31 PLAYERS OUT *« INITIAl HIGH SCHOOLGRIDDRILL of Reserves, Hard Schedule Hurt Bulldogs Chances jieaded by Lawrence "Hop" Flnd- - Drnvlrto o"»«""j"' ?' x "Rute" will provide a good nucleus for the start- ed 1 ","in™* 7" I* C6nter ' *'" b " *™M- Clarejic handle the P'vot post; «?. d !f*i (ftl : played enou 8h first string guard last season to be classed also Rnif..J e £ uIa , r ;, Weslev Schultz and Robert Conklin, 195 and 175 pounds of tackles respectively, assure vet- ™tffi hand " n S' of the two tackle positions but with another fine prospect In 195 pound Jen Reynolds, onf of the two regulars may be shifted to an end where the graduation of ?« .* ruck «y an d Joe McNeil has J«u the flank position wide open 7ohn Kohlhaas and Bud Morck are strong contenders for a guard position and Julius Baas will figure In tne fight for an end post Backfleld Strong Backfleld prospects are bright with three veterans returning. Findley has two new Mockers in fullback T .A !>*•»• T j» _._;jr w ii *. ... * L«m\A. KSHA Kossuth Fair Opens Today; 4 Days Of Education, Fun L«Roy Lee and Junior Long, both 180 pounders. Rotet Michel, 155 pounds will probab* get the call at eiuier halfback or quarterbacks Bruce Miller and Lewis Neville are a pair of capable backs. After the veterans have been accounted for, the Algona football picture Is considerably dimmer. With high schools like college*, stressing reserve power, the Bulldogs are likely to suffer In comparison with larger schools. The problem is further complicated by the presence of Emmetsburg as Algona's opponent In the season's opener on September 23. Since the westerners always turn out strong elevens, Findley will have little opportunity to test new players. Emmetsburg Is not one of the conference schools which will play the California style medley football game at Clarion September 20. In this contest the four western schools will be paired off against the four eastern teams with Algona meeting Iowa Falls. Each team must use 22 men In a quarter but Findley PIONEER HI-BRED PLANT READY TO START OPERATING Some 1,000 at Open House Program Held Last Friday One thousand or more visitors thronged the new processing plant and grounds of the Pioneer HI-Bred Seed Corn Co., Friday noon and afternoon, as that organization held open house in conjunction with the opening of Its new building here James Wallace of Des Molnen, Brother of Henry Wallace, secretary of agriculture, was here for the occasion. Start Drying In a Week Without attempting to get Into the technical side of the plant's construction It was very evident that the Pioneer people have erected a modern, adequate plant In which to carry on their growing business. * All machinery had not been connected, but most of it was Installed. The bins and drying equipment were ail ready to go, and the plant expects to be sorting and grading and begin drying of seed corn within She's Smart—and How She Cooks! n ' " Dorothy Gartner! At •*****•« In «* w • tate falr ' won three first prizes, two fi* IT 0 *****<» « which honey waa used. coohlea, «£ea '«*• high this spring M valedlctor- " ctow> tter mother died two year* ago and last winter Dorothy kept the home for her father aad two brothers In addition to attending school. She will attend Mornlngslde College at Sioux City this ytau-. ft iVCGK. Visitors were greeted by companv men, and given emblems for their cars, ecsorted past a bandstand miles, north of Algona. Another •.* men m a quarter out Klndley w t.o P . *•,«. V ». *sr ? •""'"»""'" does not expect any coach to display ?„£* . LotU Cre S k band P rev hi. power In advance of the regular S±h.noh'7 r " n > *2 <l trC8ted *° a season. With all conference schools " ' U " ch> free of char * e expecting strong teams every game vult Demonstration Plots On the Algona schedule Is expected Following the noon program vls- to be a toss-up. Itors were taken to actual fields Clyde Ridenour, graduate of Iowa ,? re Ploneer Hi-Bred seed corn State Teacher** College at G*vlZL?* ln fJ tt S l * m - One <Je«onstra •**»,winwobaWy cMudt thrlteff Leonard Wilson, graduate of Iowa State at Ames, the reserves and Findley himself will take personal charge of the ends and backs. Algona Squad Router Center, Bud Anderson (captain), Rusg Thorpe. Walter Gorman., guards. Bud Morck, Clarence Dovine. John Kohlhaas, Gene Van Alstyne, Dick Halpln and Robert Willasson: tackles. Wesley Schultz, Robert Conklin, Jess Reynolds, Dale Ehrhardt and Pat McEnroe; ends, Julius Bafts, Lloyd Spear, Lloyd Brandow. Ed Gilmore. Ken Holmes. Henry Geilenfeldt, Howard Sarchett and John Holdren; backs, LEWIS EIKE, LONG TINE RESIDENT OF IOWA DIES Death Follows Lingering Illness, Paralytic Stroke Lewis Elke, son of Lars Hanson Foson Eike and Helga Louise Hanson Elke, was born at Foresjord- en Haugesund, Norway, on Dec. 13, 1862 and passed away at his home at 117 South Dodge street, Algona Iowa, on Saturday evening, Sept. 3 1938. at eight p. m. at the age of 75 years, eight months and twenty- Varied Track Program for Each Afternoon, Revue Each Night The roar of racing motors, and the smell of gasoline fumes wil open the 1938 Kossuth fair, Tuesday afternoon, Sept. 6, with a reversal of the usual program. The auto race eventa usually come on the final day of the fair; this year they come on the first day. Secretanr Earl Vincent of the KoMuth County Fair said this morning that unlem about three Hour* of warm sun and wind occurred, there would probably be no automobile races, Tow- day afternoon. A total of 4JJ7 Inches of rain feu In Algona between Monday morning and Tuesday morning, and the race track was not in Its best «hape on Tuesday morn- Ing. Forecast for tomorrow was clear, however. Judging In livestock, and other xhlbit competition, was to get nder way this morning, and con- nue through Wednesday and Thursday. Wednesday and Thursday will nd the best trotters and pacers on S. tracks here for the harness Suicide Club Friday , one days. America's Champion Daredevils a group of outstanding stunt men trouping under the name of the "Suicide Club" will again appear at the Kossuth County Fair In Algona on Friday afternoon, Sept. 9th for a two hour program of slam bang action, stunts and thrills that will eclipse anything heretofore witnessed at the local fair or in tha state. No stunt ever devised is too hazardous for the Intrepid members of F. Robinson Winkley's crew to at- of the. CRED1TCHECKUP SLATED SOONIN ALGONAVKMTY Backets Milk Kossuth of $50,000 a Year is Estimate A turnout of about 40 business n*d professional men attended the general meeting of the Algona Cham- jer of Commerce, Thursday evening n the Legion hall. Leslie Saul and Alf Kresensky secretary and president of the organization, were In charge of the program. Mr. Saul discussed rackets, and stlmnted that about $50,000 a year were being taken from Kossuth by various forms of rackets, of which some $10,000 was the "take" n Algona. Beware of strangers and f peddlers with "bargains" or any ag where a deposit Is required; Mil folks are here for a purpose, nd It Isn't to give anything away he Major said. L. E» Hedrick of Ames gave n very interesting talk on credit bureaus, and the manner In which they work. He pointed out that cooperation among business men In matters of credit kept them from hav- Kossuth History Prominent In New Guidebook For The State The story of the first school i Algona. facetiously cnlled Oophe College because it was held in dug out in the side of n bluff i told in "Iowa, A Guide to the Hnwk eye State," recently published b Viking Press. New York City, an sponsored by the State Histories Society of Iowa. The material fo the guide was collected and writ ten by the Federal Writers' Proj ect, under the supervision of Ray mond Kresensky of Algona, th, state director. The guide also mentions the es tablishment of Northwestern Col lege, Algona College, and the nor mal school that almost was made n state Institution, all schools that had a brief existence, but gave Al- ------ ».».^v t.iii.*ta * * Vlll If a V* ing losses due to poor credit, but also enabled the honest and able citizen to get credit when he needed It. by virtue of a good credit record. The local Chamber of Commerce operates such a credit bureau here. Mr. Kresensky. Jerry Howard and Will Brown were other speakers on the program, discussing various angles of trade promotion and merchandising service to the public. A dutch lunnfi concluded the evening'-; program. — -•••»«•••«•• ni*9j\,iit,r ——- v »v. • vw>««m.«« «WB uiiip Jrvctr* was south of Algona on highway then went to Eagle Grove and 1no Jan. 19, 1884, he married Celia 169. Explanations of the pollination process in the various fields were he resided for one year. Junior Michel, Jim Neville. Russ Buchanan, Ray Devine and Ernest Anfinson. - --- -..-. -><>>ut.*ei JldlJIf WClt? given by Pioneer company employees and officials.. Titonka^-HGkU Third at Iowa Fair Titonka: Misses Alice Budlong and Ola Mae Miller represented the Kossuth county 4-H club girls at the State Fair in Des Moines last week with the county winning , . - gen, who died on Oct. 12. 1887. To this union was born a son, Lawrence. On Aug. 10. 1880, Mr. Eikc wus united in marriage with Carrie Marie Pederson. To this union were born two sons. Oscar and Herb»i t and a daughter, Lillian. The Elke family resided nt Eajjl • S"*" hour Walrath Moves Dental Office to LuVerne Dr. O. D. Walrath, who has had a dental office In the First National Bank building the past two years, moved to LuVerne the first of the week and has opened an office there in the office vacated by Dr. A. J Eason who recently moved to Al tona. The Walrath family is mov ing to LuVerne In about a week but Mrs. Walrath will continue a the Kresensky store for the time be ing. The Walraths will be missed by their Algona friends, who wish them well in the new community. HOGS Rest light butch., 180-220 Best light butch., 200-220 Best light butc-h., 220-290 Mtd. heavy, 250-270 Mfd. heavy. 270-290 Med. heavy, 290-325 Heavy butchers. 325-350 Heavy butchers, 350-400 Packing sows, 275-350 Packing sows, 350-400 Packing sows, 400-500 TATTLE C.'inners and cutters Veal calves Stock steers Fat ytariings Fat cows Fat steers Bulls GRAIN No. 2 mixed corn No. 2 white corn No. 2 yellow corn No. 3 white oats Barley, No. 3 EGGS Hennery* No. 1 No. 2 Cash cream — No. 1 No. 2 Sweet POIXTBV Hens, over 5 Ibs. Hens, 4 to 5 Ibs. Hens, under 4 Ibs. Leghorn hens Cocks, over 4 '4 Cocks, under 4Vi Geese, live Ducks, live Springs, heavy over Springs under 4 Springs, 4 to 5 Leghorn springs $8.10 8.45 8.3S 8.00 7.65 7.30 . T.OO 6.75 6.75 8.30 5.90 $2.75-3.75 5.00-8.00 5.50-6.50 7.00-8.00 4.00-4.50 8.00-9.00 4.00-5.50 40M- 39 3B 16 30 24c The Kosiuth county girls were awarded third place In the state contest, an excellent rating considering the keenness of competition. Alice has been a 4-H club member for two years and Ola Mae. an honorary member for two years and a active member for four years. The girls were accompanied Des Moines by Mrs. Ray Mille county chairman for 4-H club glr They returned to Titonka Friday Wesley Boy Goes To Aviation Schoo Wesley: Jerald Aldrich was hon ored at a farewell party for him Tuesday night, by 18 friends. Game were played and a delicious lunc was served. Jerald left with his parents, j Thursday, to drive to Los Angeles where he will enter the Boeing School of Aeronautics. While in California. Mr. and Mrs Aldrich exnect to attend the nationa American Legion convention at San Francisco, Sent. 19 to 22. They wil return by the southern route. Swea City Cyclists Win in Hill Climb Swea City: Robert Barslou, Walon Ovens, Lawrence Balvance and Richard Leland, all ardent motorcycle fans, went to Esthervllle a week ago Sunday to enter the motorcycle hill climbing contest at Riverside Park there. The contest was run on a 165-foot hill and was witnessed by a large crowd, including 2Cc 16c 25c 23c 2oc 13'io lie 9c 9c 8c 7c Ibs. 14 ' - 8c 10" 12c 10c cguuiii api iiJ^o ~"~ Murkcta subject to change by the tune of publication. 50 Swea Cityans who were attending the annual building trades picnic there that day and who were o hand to root for the local boys. Balvance, Ovens and Barslou plae ed in the three events as follows Balvance placed first in the 45 cubi inch class with a 91 foot run. an. Barslou came in third with 73 feet Walton Ovens took second in the 80 inch class, being defeated by Elmer Thompson of Buffalo Center whoie machine had a displacement of 74 inches. Walton's run. 130 feet, came within seven feet of the winning distance set by Thompson. Rats Damaging Tomato Crops Union: Rats have been reported in increasing number* on many farms this year. The old troubles and antics of rats can he expected, but some farmers report loss of tomatoes in their gardens. The soft part of the tomtao ig devoured but they (the rats) are very particular and leave the skin in cup form. Grove until 1009 when they moved to Clarion, where they lived until 1915 when they went to Bancroft, residing there one year. In the spring of 1916. Mr. Eike came to Algona, where he established his shoemaking business and resided here in the present location ever since. Mr. Elke learned his trade In Norway and followed It all his life until he retired in February, 1934. He was a member from childhood of the Norwegian Evangelical Lutheran church and this member ship was never changed. On March 31, 1937, Mr. Eike suf -~.~. u ,.» w i»nc« an nuur automobile leaps through burning board walls, dynamite drives, motorcycle stunt riding and many other features. Each evening of the four-day fair the Gertrude A very Revue will present a grandstand program of three hours in length, starting at 7 a. rn with a band concert program. In addition to Miss Avcry's program of dancing, singing and orchestration the regular vaudeville program wil be presented. The vaudeville ac will be presented both afternoo and evening, each day of the fair. Baseball will have a spot on th 6 Civil Suits Filed For Court Hearing Six civil suits were filed with the clerk of court over the week end for hearing at the fall term of *»»rt which opens In two weeks In "—•*•'—•••- '- ' RINGSTED EVENS DP PLAY-OFF WITHBANCROFT Won Sunday, 4 to 0 Final Title Tilt on Next 1 Sunday i,.n in ?. S , ted , evened th| n«s up In the little World Series of the North Kossuth County League last Sunday by shutting out the Bancroft Lions, behind the four hit pitching of Wes Patterson. This game was played before the largest crowd that has turned out for a baseball game in this town for mnny a year, John Christensen reported to this paper. Had the Bancroft pitcher, Lefty Hntten had the support that Patterson was furnished by his team mates the game would have gone Into extra Innings with a scoreless tie nt the end of the ninth. However, the locals, playing hends-up ball all the way, took good advantage of costlv errors In the fifth inning and managed to send four runs across without getting a single hit In this inn- gona an unusual educational background. The town, says the Guide, wns firs; settled by Asa C. and Ambrose A. Call who arrived in 1R54. Although the town was known as Call's Grow It was renamed at the suggestion of Airs. Asa Call, the name beitic. derived from the word. Algonquin. The county, containing 977 square miles, was named for the Hungarian patriot, Louis Kossuth. His zeal in the cause of liberty In Hungary made him popular In Amerlcn. In the spring of 1857 immediately after the Spirit Lake Massacre fear prompted the building of the Algona Stockade which enclosed th" town hall. When it was found thj Indian scare was baseless, the stockade was torn down, and the lumber used for plank roads. "Iowa, A Guide to the Hawkeye state,' a book of 612 pages and 80 (lustrations, presents a wide variety >f information concerning the stat>>. ncluded are essays on agriculture. ransportatlon. Industry, education iports, recreation, literaure and the arts. Most of the cities over 10,900 have received a comprehensive wrlteup In one section of the book. Another sections deals with 17 main ours and a number of side tours which criss-cross every portion of he state and give the interesting acts about almost every locality In owa. ing. frank. Meyer* was th* first man CRACKER BARRE ALGONA STORIES REACH NEW YORK National Columnist Quotes Tales Repeated By Woody Cowan I see In the newspapers where° ne ° f Algona's famous citizens, Woody Cowan, the New York cartoonist and brother of H. R. Cowan *£«££ J&2" 1 ™? metropolitan The Farmer's Mutual Insurance "P '" the fifth and got on when|^f^$f^' : - 4 ^-*^^*ri*i company Is the plaintiff In one cane M «nke hobbled his grounder Bur-1 V, ,, Mclnt yre'« successor and suing J. F. Sullivan In law court wnsh P°PPed out to Walsh at first " auonaj| y syndicated repeats a story for pnvment of a note amounting to Rm] "Tuff*" Meyers struck out h° wan l , e 1)s of conversations around X3KR OR Yf allv.U.*... IM-- Krtuiun u,,>ll>».i *-. . I tne CTacKpr hfirfrtl tn At™*..... i.. .tn/ix. n $366.08. pnny is -- ., ..„.. .....ounting iu Kelly-How-Thompson com. judgment fnr $fl23.ijfl program three afternoons, wit West Bend meeting the Algon Brownies. Wednesday. Lotts Cree battling Ringsted on Thursday, and Titonka playing Wesley on Friday Midway a Gay Place As usual, the midway will be its own gay self, with ten rides present -"* by the Reynolds and Wells Un- •v^n <>iaii_u ai, JBOI, JUT. C/IKC sur-1 eu "» me neynoias anq Wells Un- fered a paralytic stroke from which "ed Shows. There will also be some he never recovered, having been an 3° concessions scattered around invalid for the past 18 months, and hither and yon. The Roll-a-Plane being cared for constantly by his world's newest thrill ride is one son, Oscar A. Eike, who has made of the rides of the company A this his home during the illnesses motordrome is another feature of of both his mother and father this carnival company. Preceding Mr. Eike in death were Th « grandstand arts include the -eceamB Mr. KlKe in death were ' nt granastaml acts include the wife, Mrs. Carrie Eike. who Boleros in a roller skating classic, ed HW/iV In Alcrnnn /\n \J«.. la I FiUtzflll'K truina/1 tinuu ,m.l *u,. C* passed away In Algona. on May 18, 1836. and his son. Herbert, passed away May 2, 1932. Surviving are two sons, Lawrence Eike of Eldorn. and Oscar A. Eike jf this city; a daughter, Mrs. P. D. Volan of Shenandoah; one brother Hans Eike of Oakland. Funeral services will he held on Tuesday. Sept. H. 193s. Hi one o'clo.k >. m.. at the McCulIough Funeral Chapel, the Rev. A. English ofnVim- ng. Interment will be made Eagle Grove on the family lot. Out of town relatives expected , .„,, Rutzan's trained dogs, and the Four who Lorenzos. performing 110 feet in the air without a net. Additional space is being for exhibits and all in all. the big gest and best fair in Kossuth county is under way. worth of merchandise which the plaintiff claims it delivered to Bartholomew Brothers .ind which hns not been paid for. The Metropolitan Life company is asking judgment rn a note secured by n mortgace on real estate owned hv Will John* and Minnie Johns. The note i.s for V. W. Blomster is suing Hoeck and Ellen Hoeck for $230.05 the plaintiff claiming thnt nmou-. is due him for merchandise sold to ^v.., aii ui-n UUU I »u , . "•""•»«uiin Hruiinu walked to put men on sec-1, , Crncker b " rrel '" Algona in eat- ond nnd first and Fleming hit n y y3 ' ground ball to Mcnke who made hi/; As l>l»coll recounts it n general second error of this inning by over storc B«'"P in the diiys when Cowan throwing to first base. This over- was " l">>' used to sit and tell stories throw allowed Meyers to come in of the diiys when they were .soldler- for the first run, nnd Krause nnd '»".'• The sessions would dose for Heming advanced to third nnd sec- "'«? night when a certain old gentli- ond Mathieson then-laid one down mi1 ". hitherto silent, would rise and nftutnr. tr« r ! !_«•* , . 1,1,1,.],,;. i , T««*VI i me illllj derlnim, always in the same words: "Wild Anthony Wayiu--thcre wns FARMERS DUPED ON PURCHASES, MANYCOMPLAIN Sold Paint That Dusted Off ; Titonka, Lakota, Swea City Worked 1 A transient peddler, selling hardware, paint and other merchandise from a truck had a fleld day In North Kossuth county for about two weeks, but his profitable venture came to an end last Friday, when county officers caught up with him. Complaints began pouring Into the office of Sheriff Casey Loss last week, telling of the sale of merchandise by the transient peddler, much of which turned out to ba misrepresented. A Suave G«it Suave as an old time politician. th« stranger struck Titonka and vicinity about two weeks ago. Hla truck was well loaded, his salesmanship of a good caliber and the public in a buying mood. His prices were remarkably low. Combing the countryside, he found many receptive prospects, and sold his hardware, paint and other merchandise with ease, always for spot cash. After the customer supply had been exhausted, he moved on to new fields, chiefly In the Lakota and Swea City neighborhoods. Paint BniHhed Off A few days after his departure, things began to happen. One fann- er living between Titonka and Lakota had purchased 60 gallons of paint, and aftre apply it, found the stuff would not stick. In fact, when he brushed his hand over the dried surface, the "paint" came off as a chalky, powdery deposit. That was only the beginning:. Within a short time other similar cases began to crop up, and the county sheriff's office was called Into the matter. Held But Released Sheriff Loss and Deputy Art Qof- ley found the peddler at Swea, City, *J<!JN law, which KanwufrQty. W faterta* requires everyone to ...,. uul , LULU in in t>iju (nt\vn to Shortstop F. Lichliter. who also made n bad throw to first the defendants. O. L. Riley is ask ing judgment on a note which he states Ben Gerber gave him on a loan amounting to $219. Terosi Fuhrmann has filed suit Nlek Simon and Elizabeth Simon for the sum of $3.225.38 which she states she loaned to the defendants as Teresa Marso. Taken to Hospital After Blow on Jaw- Ben Amelsburg, Algona. was inured badly, last Saturday night. when he was thrown out at first to end the inning. i , CS anyone remember who the gentleman was? Publisher , ryone o have a sales tax permit, so there *aa nothing to hold him on on that score. Taking the peddler with them, the officers mnde the rounds of the farms where complaints had be«n made, and the Kimsn.s City man refunded money at each place to tho amount of tho original purchase. Some $400 was refunded in this. manner. None of the complaining purchasers cared to file mi infnrmatlo.v against the stranger, so the authorities let him go. hut voiced the* pur- •"••"•6- I " •=• ---.-..•.. * * c«<i . * LJUIjOIlG Bancroft threatened several timts Haggard who is the offic e author- but a fast Ringsted infield kept cut- y °." A] * on>i history cannot re- ting off the head men to keep them mt ' mber wh ° he might have been c rnrv» t-*iasitif n » u _t_* ™. latin Mn w*> nrn etum.-..^ p e rom reaching home plate. The outfield had a perfect day getting nine chances for nine put-outs Hatten's pitching was outstaml ' hope that in the future the purchase of such products from unknown strangers would be made with greater care—If made at all. How many others got "stung" and failed to report is a matter of guess, but there undoubtedly were many others who were in the same boat with those who got their money back, * \itt\Q metropolitan SKLL ,, - — - »•••- news one of e ,, mi(lwefit ' s Kreutest men. The - --=» --.." viMiciitiiiu-i - - --..— -»^.Jt. ,3 B1 ctiicai /lien I he He struck out 13 men and al- hn ,uib concerns the sale of the vuht I hllf rrxlr. u,..,.. .1 l .. -~ <'KT . 1_ r. t ... .. . »«<t Jf t» I 11L — MV-.. « u i ».j uirii u owed but four scattered hita. ruck on the at Rev. Frerking To Take Up New Post Lakota: The congregation of the Presbyterian church and other __ — _.„..,„„ v .,,,m nu . friends in the community of the or the services are: Mr. and Mrs. Rev - and Mrs. O. H Frerking arc Lawrence Eike and children, Billy very sorry to learn they have re nd Bonnie: Mrs. Dora J. Eike and *"lfned their pastorate here and aughter, Betty Jane of South Bend. wil1 leave in November to take nd.; Mr. and Mrs. Ben Ersland of charge of Bethany Home for the 'hor, Iowa; Mr. and Mrs. Carl A "*"' i«~..*...j i- «^..L — 'egtmeyer of Woden: Mr. and Mrs , 6 ..... u <= supcMiuenu iseph Jensen. Peter Jensen und ent and Mrs. Frerking will be mat- isses Emma and Jennie Jensen, all rt >" for the home. The Frerkinga f Eagle Grove. | came here 11 years ago and have been very successful in their work here. The beautiful church was —" ««-•• •.**> t»»u jnw uy n assailant whose identity was not isclosed, at Lakota on Sauerkraut Jay. Amel&bure was .struck on the JHW fficers said, and dropped to the dewalk. The impact with the con- rete caused him to receive injuries on his nose, and a gash on his cheek which required several stitches to close. He was taken to Buffalo Center hospital, but was reported us recovering this week. No arrests were made. star of the day, getting two singles. e,- er got a double and a single to to the Bancroft hitters as VVelp an,] 2 Traffic Cases Miss Cullen Home For Month's Visit Whittemore: Miss Blanid Cullen .' .^' °J Pa '° Alt0 ' Calif • arrived at the home of her parents. Postmaster and Mrs. John S. Cullen. Thursday evening. Blanid will be home for one month. She was accompanied to Whittemore by htr friend. Agnes Foley. R. N., also of IJalj-i A 1*,. ri,. i- * . . * . Walsh each collected a single These teams no\v have a game ouch in the league play-off und will play the final game for the championship, at Bancroft next Sunday. Several Residents Of Swea City Move Swea City: A number of moves were made here Sept. 1st. The Uuyton Roalsons moved into the Anna Larson residence last Thursday. Mrs. Roalson before her recent marriage, was employed as n bookkeeper at the Algona Gamble store. Mr Larbon wj| , n(] winter making a home for '" he .-„.,.. *»»», ist-auwiui was i rj --e»"~« » «*vjr, 4V . i>-t ai»o 01 completed and the membership has , , Alta Cal 'f- who left Fridav •-UIII H ICICU auu tne meniDersnip has ,— •••»«. <~mn.. wno leu fndav In Justice Court' grown ^r^h^ay^r,, '- h "- s Prc°i eh r m 'i, vt o?'^"," 1 ; When a car attempted to pass Edson Gross, Saturday. Mr. Gross speeded un and pulled away from the machine. He thereby made a serious mistake for the second machine overtook him and its occupant turned out to be State Patrolman R. E. Lowler who took Gross before Justice of Peace P. A Dan •on. where he was fined $1 assessed costs of »3 and had the first coupon of his driver's license removed. Also, in Justice Danson's court. Ed German was fined $25 and $250 cosU for operating a motor vehicle S!£f u * a , drlv «'« »cen«e. He was The S. J. Cole family of Cedar Falls spent the week end at the ,- holm ' also Miss Jeannette Mcligue of Emmetsburg also spent the week end with the Cullens to This Swea Farmer Sells 105 Head of Cattle Swfca City: One hundred and five head of fat cattle, ail raised on one farm, is a somewhat unusual sight in this vicinity. Persons who happened to bt on the streets in Swea I /-»..„ City saw that number hauJed P VLtostn: Supt. Truesdell. Farrell through town in five semi-trailers *" n( * k ' ion an <J two men from Rolfe lusl: Tuesday afternoon. The steers "£ Ljma ' Ghio. Monday i.f last which weighed around 1200 pounds ,T, u returned Thursday with each, were being hauled from the ^u ^ ce su P erior school buset farm of Anthony Shuw, northwest tn i bottrd recently purchased. Ottosen Buys 3 School Busses .—.... w » ^»i*Li4UJJjr taiiuw, Hurli] W€dt I mu —-» — *.j I'M* i.i*oocu. of here, to an Austin, Minn., pack- H. buses are al1 8tee ' and will inir ulunt Vfr «hu,,, ,.,v,^ u.,r u.. seat 35 persons. //... th. , , ., c- ing plant. Mr. Shaw, who has liv- persons. Drivers for the w« - s •"•« va» made also by Patrolman Low- Leaves for Spokane Th,,r 0 H Walter Williams left Thursday morning for Spokane Wellington, where he teaches cience. in the schools. He took he train from Whittemore. •"» *"«««•• jwr. ormw, wno fiaa Jiv-I u — •---—««-. 4_>t<vc*0 *ur me ed for many years on his farm near w 8 wll) be Evr erett Nash. W. G. the county line has long been known r^ rr ' or and Farre11 Enockson. The as a successful feeder of fine cat- ii- , ta consol 'd'ited school opened tie and has enler^d into it on a I Mondav ' August 29. large scale. Beturos from Florida West Bend: Alvin Maerry arrived home Saturday from Florida. Small Daughter 111 East Seneca: Mary Lou H'mtlfj- man. amall daughter of the Lawrence Huntelmans, was quite ill Mrs. Harry Johnson moved into rooms in the Mrs. Nellie Johnson residence. The Harold Hunters moved their household goods from Rockwell City into the Henry Wohlers apartments. Former Academy Boy Visits in Irvington Irvington: Dick and Jim Trevcrs of lioston. Massachusetts, visited Saturday with the U. B. FrankU Ihe boys have been guests of the Rev. Davern in Fort Dodge, who is their uncle. Dick made his horn.- with Father Davern and attended the local Catholic school in Algona some years ago when Father Davern was connected with the AlgoiiM "North Star" by its famous owner' William J. Mayor of the great Mayo clinic, to the president of -i waterways corporation. The Mayos had not used the craft a great deal lately and one of '.he reasons is interesting. During the worst of the harl times, particularly, the doctors did not use the boat because they felt that the display of such weath was in bad taste when there were sc, niany in need, probably few peo pie could have better claim to the property they have acquired than the famous surgeons yet the A little boy and a little girl, about 10 years of age, were reported trying to sell furs here last Wednea- <l"y By the time officials had tho report on the case, the youngster* find their elder supervisors had skip, ped from the city. Local officers said they believed the general idea that the adult supervisors were trying to givM, was that the furs carried by the youngsters were stolen merchandise, and that the publlu could buy them at a bargain. Actually, however, the furs are believed to be simply of a very inferior quaf- lly and not worth price asked men Hearing the end of a long life of immense service to mankind, refused to take the opportunity to relax from their work on their beautiful boat because it did not :em proper to them. It once was our privilege to LI; through the Mayo's yacht and whil. the boat is not one of the super uxurious creations owned by many millionaires, it is a real yacht nonetheless. Each cabin had a nifty combination shower and tub The . ,» .u ,, . ship's kitchen or galley was a mar ted the Ool ' int ' vel of white enameled *""-"™-'•' bummer and lh LuVerne People Go To Annual Reunion LuVerne: Mr and Mrs. M M, Lowmiller, Marinus Hanson andl mother, Mrs. Irvin Chapman, Wm and Robert. Bob Eggleston. Carmen Wermerson. Jacqueline Conoway Maxine Smith. {Catherine Dimler' Stuart Sanders, Phil Lichty, Jr. and Walter Petei>on attended th »" 35th annual Old Settlers' Reunion at Goldfield. Mr. Peterson has dir- CCte i the ( l°,'' in ' t ' lcl bu n<l during tho '-'"" "" ' "le nine young peu- church. vel of white enameled equipment I °" i ' anu . ">« "«ne young peo with two refrigerators cl e ",V':^ stoves and everything eNe need,. I un ' zat !°" '" * concert during tlu TI,, (,„„, of „,*ho,,, 1 -b,.'.1;±,': »«°" "•»"-, M'- i-*-,™, 4™ a glassed in lounge where guests aboard shi could sit and watch the scene-v move past. The North Star was powered 1 - thd ts 2»j concerts lie ? 13 !r±^,r^"!•:»•-1 Mriss, a™. ^ . that none of the e 13 directed at Goldfield and LuVcvno have been interrupted by rain. '!'!• ;y have been held on Saturday ni rl'ts ut LuVerne and on Wedne •: *' ty lion of tho week of August 21-29 when Mr. Peterson was on vacitlou. Phyllis Parsons 111 3, ™,S'S^,^±:|SS Btt «£=» ' • ? e bast week. She is much better now $8.60 Paid in Bounties The killer instinct has apparently cooled in the breasts of Kossuih hunters if the amount of bounty collected at the county treasurer's office is any guage. Only $8.60 WHS paid out during the month of Au" County trappers und hunters co7- lec-ted $2.80 for pocket gophers, $3 00 for crows, $2.80 for starlings und *i for a fox skull turned in. •speed its husky power ,,....,, could drive it through the water iit u good clip if iiuctssary. The iVorth Slur was operated ju.-t like an ocean going liner with ;t telephone communication system i Fliy'lis Parsons, who is employed from the captain ut the brid s , ; to at the Sullivan. McMahim & Lin MoL'f.v 1 7 00 M r n office ' is taki "° a ««"& «"t Mostly the Mayos confined their j from her duties in an effort to im ruisp* fn ,h» Vf^i..,;.,., .... plove hfir heakh whi( , h has nolt0b >» the best of lute. In addition to her office work. Phyllis has been attending Judge C. F. Coylt's law c-Iasscs at Humboldt and has nearly completed the work aeceiiattry- before taking the state bar exam- mations. She is a very cupabla young person, and her many friend* extend best wishes for a speejv- lecovery. Florence Mertz of West :ruises to the Mississippi but oci-.,- bionully they got as far us tlu- Ouif of Mexico. Tlie ship made a beautiful sight us it moved dowi. the m carrying its passenger list of famous people. Union Man's Horse Dies Union: Louis Bode lost a horse lust week Tuesday. The uninial. •*•&*«.j v few seconds ing htr absence.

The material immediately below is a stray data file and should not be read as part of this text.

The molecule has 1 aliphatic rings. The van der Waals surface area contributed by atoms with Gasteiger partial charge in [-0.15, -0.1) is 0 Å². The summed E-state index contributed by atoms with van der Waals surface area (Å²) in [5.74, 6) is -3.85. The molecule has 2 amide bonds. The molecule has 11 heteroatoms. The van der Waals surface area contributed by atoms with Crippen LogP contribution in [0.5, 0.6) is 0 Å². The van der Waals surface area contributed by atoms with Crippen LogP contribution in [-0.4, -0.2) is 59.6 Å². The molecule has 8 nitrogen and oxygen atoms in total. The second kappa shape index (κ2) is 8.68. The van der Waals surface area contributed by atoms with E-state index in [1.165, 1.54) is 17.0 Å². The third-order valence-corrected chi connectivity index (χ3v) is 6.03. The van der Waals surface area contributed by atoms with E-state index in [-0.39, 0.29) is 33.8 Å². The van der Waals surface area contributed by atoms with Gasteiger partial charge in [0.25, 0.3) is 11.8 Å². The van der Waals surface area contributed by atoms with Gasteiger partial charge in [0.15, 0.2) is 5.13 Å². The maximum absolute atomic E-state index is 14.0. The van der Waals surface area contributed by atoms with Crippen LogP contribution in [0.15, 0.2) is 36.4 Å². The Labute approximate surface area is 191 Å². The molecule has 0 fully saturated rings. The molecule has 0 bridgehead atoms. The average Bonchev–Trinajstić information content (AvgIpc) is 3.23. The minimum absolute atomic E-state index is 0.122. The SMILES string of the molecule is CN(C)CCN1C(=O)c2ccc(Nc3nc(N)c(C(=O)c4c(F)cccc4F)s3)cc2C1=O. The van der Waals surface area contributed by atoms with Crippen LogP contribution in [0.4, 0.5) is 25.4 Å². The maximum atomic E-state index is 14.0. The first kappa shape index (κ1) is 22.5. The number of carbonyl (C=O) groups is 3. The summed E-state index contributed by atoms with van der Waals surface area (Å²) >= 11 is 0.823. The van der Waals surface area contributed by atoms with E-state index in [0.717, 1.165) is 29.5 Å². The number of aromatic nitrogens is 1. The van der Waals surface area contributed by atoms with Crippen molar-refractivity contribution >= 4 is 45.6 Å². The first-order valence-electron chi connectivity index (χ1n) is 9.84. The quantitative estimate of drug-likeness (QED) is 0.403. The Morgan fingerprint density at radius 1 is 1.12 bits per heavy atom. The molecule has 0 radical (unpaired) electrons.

What members have found on this page

Get access to

  • The largest online newspaper archive
  • 11,200+ newspapers from the 1700s–2000s
  • Millions of additional pages added every month

Try it free